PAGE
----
In 2014, the GMC gave in to pressure to put in place additional checks on the English language skills of doctors following the death of a 70-year old Cambridgeshire man to whom a German doctor had administered a fatal overdose of diamorphine. The doctor had recently failed an English language test.
The General Pharmaceutical Council’s legal powers to regulate the pharmacy profession are contained in the Pharmacy Order 2010. This Order has recently been amended to allow the GPhC to assess the knowledge of English of all pharmacists and pharmacy technicians before they are permitted to join the register or renew their registration. If the regulator is not satisfied that potential registrants have the necessary knowledge of English, it may refuse them access. Previously, the GPhC’s powers concerning knowledge of English were restricted to nationals of non-EEA countries, but the new rules have no boundaries.
All doctors and dental professionals are already required by their regulators to show that they are sufficiently fluent in English to be able to communicate with others. However the GPhC’s website, despite the change in law, still states that the pharmacy regulator is currently unable to ask for evidence of English competency from EEA citizens. This is probably because it is in the process of formulating amendments to its rules regarding registration and fitness to practise. It is also formulating guidance on the evidence that may be required to prove a satisfactory knowledge of English.
The GPhC undertook a consultation which ended last December, but it has yet to publish its findings on these issues and the draft rules are not yet in force; so what is the current state of the law?
As of 1 June 2016, the GPhC must be satisfied that all potential or current registrants have “the necessary knowledge of English”. Until the relevant rules have been updated and the guidance published, the GPhC will not have clear published criteria to help applicants. The GPhC’s website reminds prospective registrants that upon registration they will be required to follow standard 7 of its Standards of Conduct, Ethics and Performance, namely to:
"[m]ake sure that you and everyone you are responsible for have the language skills to communicate and work effectively with colleagues”.
The Standards do not currently require those language skills to be English. Therefore, perhaps like some footballers in a multinational team in the English Premier League, a pharmacist or pharmacy technician will be compliant if he or she can communicate effectively with colleagues in another language even his or her knowledge of English is poor. It would probably be more appropriate to ensure compliance with the GPhC’s requirement that pharmacy professionals must:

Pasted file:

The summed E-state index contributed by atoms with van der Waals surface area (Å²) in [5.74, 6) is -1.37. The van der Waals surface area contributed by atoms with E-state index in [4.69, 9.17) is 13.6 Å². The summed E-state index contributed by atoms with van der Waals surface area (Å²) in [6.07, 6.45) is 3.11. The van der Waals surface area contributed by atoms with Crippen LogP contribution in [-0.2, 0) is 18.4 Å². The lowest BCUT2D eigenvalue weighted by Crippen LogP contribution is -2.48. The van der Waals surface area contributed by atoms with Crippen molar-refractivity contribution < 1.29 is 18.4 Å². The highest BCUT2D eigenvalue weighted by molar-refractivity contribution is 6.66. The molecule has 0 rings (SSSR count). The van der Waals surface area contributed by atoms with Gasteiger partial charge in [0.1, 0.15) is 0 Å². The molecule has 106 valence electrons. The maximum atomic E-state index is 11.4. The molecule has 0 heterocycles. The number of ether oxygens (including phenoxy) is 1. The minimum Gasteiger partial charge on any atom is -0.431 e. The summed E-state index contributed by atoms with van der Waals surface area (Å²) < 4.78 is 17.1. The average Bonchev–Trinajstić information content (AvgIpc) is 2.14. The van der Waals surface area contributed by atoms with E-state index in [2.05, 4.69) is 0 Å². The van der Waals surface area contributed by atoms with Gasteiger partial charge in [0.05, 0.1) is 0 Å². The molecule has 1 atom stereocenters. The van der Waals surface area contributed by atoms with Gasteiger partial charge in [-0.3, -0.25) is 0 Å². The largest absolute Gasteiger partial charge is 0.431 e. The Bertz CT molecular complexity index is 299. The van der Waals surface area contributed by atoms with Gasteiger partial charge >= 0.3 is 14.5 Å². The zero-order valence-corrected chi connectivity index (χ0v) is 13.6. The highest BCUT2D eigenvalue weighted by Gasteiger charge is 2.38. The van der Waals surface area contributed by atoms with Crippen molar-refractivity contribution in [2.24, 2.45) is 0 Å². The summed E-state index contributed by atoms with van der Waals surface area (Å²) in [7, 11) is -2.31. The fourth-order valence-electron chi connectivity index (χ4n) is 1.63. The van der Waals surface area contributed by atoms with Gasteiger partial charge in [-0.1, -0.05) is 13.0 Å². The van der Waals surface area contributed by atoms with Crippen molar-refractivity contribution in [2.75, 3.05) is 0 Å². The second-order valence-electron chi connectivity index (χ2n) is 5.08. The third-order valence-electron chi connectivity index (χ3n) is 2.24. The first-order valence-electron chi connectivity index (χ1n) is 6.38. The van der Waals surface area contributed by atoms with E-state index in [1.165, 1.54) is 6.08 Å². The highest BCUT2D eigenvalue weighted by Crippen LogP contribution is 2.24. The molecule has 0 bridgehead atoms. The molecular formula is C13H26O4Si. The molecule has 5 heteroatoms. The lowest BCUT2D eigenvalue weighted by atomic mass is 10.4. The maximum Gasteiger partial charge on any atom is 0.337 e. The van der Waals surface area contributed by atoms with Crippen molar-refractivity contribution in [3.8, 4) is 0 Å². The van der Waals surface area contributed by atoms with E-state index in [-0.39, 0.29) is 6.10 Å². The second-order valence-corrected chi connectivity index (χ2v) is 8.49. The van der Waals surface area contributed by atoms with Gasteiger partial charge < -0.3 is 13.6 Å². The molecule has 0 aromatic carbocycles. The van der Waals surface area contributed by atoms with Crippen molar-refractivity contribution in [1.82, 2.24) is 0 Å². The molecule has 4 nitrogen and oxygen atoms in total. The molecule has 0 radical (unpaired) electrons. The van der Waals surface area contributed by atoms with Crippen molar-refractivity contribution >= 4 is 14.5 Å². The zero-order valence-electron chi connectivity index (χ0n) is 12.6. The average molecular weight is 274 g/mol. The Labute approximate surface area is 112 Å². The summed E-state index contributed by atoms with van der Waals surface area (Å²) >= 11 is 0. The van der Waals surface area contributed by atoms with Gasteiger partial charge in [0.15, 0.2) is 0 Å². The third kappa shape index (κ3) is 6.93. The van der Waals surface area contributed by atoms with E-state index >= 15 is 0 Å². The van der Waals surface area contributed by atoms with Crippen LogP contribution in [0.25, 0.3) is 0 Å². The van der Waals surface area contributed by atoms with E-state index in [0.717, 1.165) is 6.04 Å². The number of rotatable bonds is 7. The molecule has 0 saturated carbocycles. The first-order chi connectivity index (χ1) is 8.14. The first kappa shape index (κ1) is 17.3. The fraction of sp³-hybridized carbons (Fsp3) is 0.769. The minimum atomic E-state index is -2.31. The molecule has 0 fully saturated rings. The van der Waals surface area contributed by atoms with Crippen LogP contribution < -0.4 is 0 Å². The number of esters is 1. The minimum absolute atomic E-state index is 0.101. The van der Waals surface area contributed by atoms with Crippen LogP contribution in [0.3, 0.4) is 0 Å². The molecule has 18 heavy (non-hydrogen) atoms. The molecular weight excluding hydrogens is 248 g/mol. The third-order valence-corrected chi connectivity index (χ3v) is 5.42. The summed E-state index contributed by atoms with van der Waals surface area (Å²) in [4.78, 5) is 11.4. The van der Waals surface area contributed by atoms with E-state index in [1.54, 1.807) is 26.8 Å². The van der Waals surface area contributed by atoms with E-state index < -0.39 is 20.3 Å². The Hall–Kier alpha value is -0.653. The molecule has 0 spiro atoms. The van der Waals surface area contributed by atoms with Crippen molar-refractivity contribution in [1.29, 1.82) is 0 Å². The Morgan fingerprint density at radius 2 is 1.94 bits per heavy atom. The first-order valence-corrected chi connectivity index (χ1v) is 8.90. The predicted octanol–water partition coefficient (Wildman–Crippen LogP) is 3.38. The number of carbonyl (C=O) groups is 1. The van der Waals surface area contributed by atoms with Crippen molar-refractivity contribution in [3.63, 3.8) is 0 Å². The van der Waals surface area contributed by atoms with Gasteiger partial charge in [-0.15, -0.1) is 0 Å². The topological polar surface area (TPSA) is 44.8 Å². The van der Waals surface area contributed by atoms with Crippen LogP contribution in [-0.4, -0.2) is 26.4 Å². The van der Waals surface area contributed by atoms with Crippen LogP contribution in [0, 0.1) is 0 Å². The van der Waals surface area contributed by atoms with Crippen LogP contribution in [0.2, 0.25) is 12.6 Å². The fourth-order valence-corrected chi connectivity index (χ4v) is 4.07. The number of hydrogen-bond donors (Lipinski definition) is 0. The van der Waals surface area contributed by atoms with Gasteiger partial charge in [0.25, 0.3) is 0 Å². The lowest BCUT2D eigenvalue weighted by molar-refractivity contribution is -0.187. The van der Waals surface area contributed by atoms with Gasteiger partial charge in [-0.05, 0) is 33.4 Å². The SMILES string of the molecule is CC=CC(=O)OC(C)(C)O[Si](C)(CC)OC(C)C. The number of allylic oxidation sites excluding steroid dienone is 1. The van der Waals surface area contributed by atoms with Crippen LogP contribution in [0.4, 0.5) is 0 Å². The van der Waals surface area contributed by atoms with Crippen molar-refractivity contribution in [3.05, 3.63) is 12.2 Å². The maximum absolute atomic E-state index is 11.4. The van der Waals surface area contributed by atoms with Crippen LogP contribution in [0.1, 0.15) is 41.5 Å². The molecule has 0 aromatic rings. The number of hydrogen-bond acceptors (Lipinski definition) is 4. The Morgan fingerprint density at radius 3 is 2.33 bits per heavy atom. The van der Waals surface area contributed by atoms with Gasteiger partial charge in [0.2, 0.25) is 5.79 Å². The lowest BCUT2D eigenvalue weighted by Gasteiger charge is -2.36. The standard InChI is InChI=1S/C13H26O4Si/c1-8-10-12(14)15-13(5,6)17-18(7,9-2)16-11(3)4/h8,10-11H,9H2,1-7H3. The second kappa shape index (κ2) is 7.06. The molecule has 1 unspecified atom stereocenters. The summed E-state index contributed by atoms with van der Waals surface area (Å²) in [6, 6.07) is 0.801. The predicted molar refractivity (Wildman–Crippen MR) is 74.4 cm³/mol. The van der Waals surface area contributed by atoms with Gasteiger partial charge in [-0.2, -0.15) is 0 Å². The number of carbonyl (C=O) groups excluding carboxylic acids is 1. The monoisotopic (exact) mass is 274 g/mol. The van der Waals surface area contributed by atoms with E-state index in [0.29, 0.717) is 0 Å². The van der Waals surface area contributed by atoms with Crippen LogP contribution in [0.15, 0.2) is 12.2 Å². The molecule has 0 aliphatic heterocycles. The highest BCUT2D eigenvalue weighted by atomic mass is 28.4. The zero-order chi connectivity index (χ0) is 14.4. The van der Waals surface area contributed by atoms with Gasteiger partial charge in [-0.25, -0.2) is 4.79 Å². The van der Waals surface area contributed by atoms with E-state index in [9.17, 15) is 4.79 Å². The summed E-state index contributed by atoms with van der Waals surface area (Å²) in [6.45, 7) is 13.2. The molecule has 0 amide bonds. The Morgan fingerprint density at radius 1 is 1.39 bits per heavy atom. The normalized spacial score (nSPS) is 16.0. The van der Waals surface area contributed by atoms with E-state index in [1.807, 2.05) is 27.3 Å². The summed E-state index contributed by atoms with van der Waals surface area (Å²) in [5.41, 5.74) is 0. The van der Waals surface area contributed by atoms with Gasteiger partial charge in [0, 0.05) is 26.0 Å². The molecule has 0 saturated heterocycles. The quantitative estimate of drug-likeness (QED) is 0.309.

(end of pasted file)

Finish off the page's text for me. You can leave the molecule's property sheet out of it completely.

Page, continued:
“[c]ommunicate effectively with patients and the public and take reasonable steps to meet their communication needs”.
Again, if a pharmacy is based in a predominantly non-English speaking area, even a non-English speaker would arguably meet this requirement and it should be borne in mind that “communicating effectively” may not require fluency.
In any event, the GPhC currently requires potential registrants from outside the EEA to achieve a minimum score of 7 on the International English Language Testing System and it seems likely that this requirement will encompass all applicants hailing from a non-English speaking country soon. (In its consultation, the GPhC suggests that it may also accept other proof such as a primary pharmacy qualification assessed and examined in English, from an English-speaking country.)
Lack of English proficiency may be not only a bar to those seeking to renew their registration or join for the first time; it may also lead to a misconduct finding for those currently registered. The GPhC’s draft amendments to its fitness to practise rules add a ‘knowledge of English allegation’ as an additional allegation upon which misconduct can be found. If the draft rules are accepted, the GPhC will have the power to direct a potential or existing registrant to undertake an English examination, with failure to do so constituting an additional allegation and grounds for the case handler to refer the matter directly to a fitness to practise committee.
The changes to the Pharmacy Order, as well as the draft rules and guidance, are unlikely to affect the vast majority of pharmacy professionals. However, any pharmacy owners who are concerned that their registered staff may not meet the necessary standards should ensure that steps are taken to improve their English in time for renewal of their registration, or else seek to hire more conversant staff. As lack of English may shortly constitute misconduct, taking such steps will also help pre-empt unwanted investigations by the GPhC into their staff. Pharmacy owners who intend to recruit qualified staff from within the EEC will also need to pay more attention to their level of English than they have had to in the past.
This article was written by Andrew Sweetman and originally published in Pharmacy Business magazine in September 2016.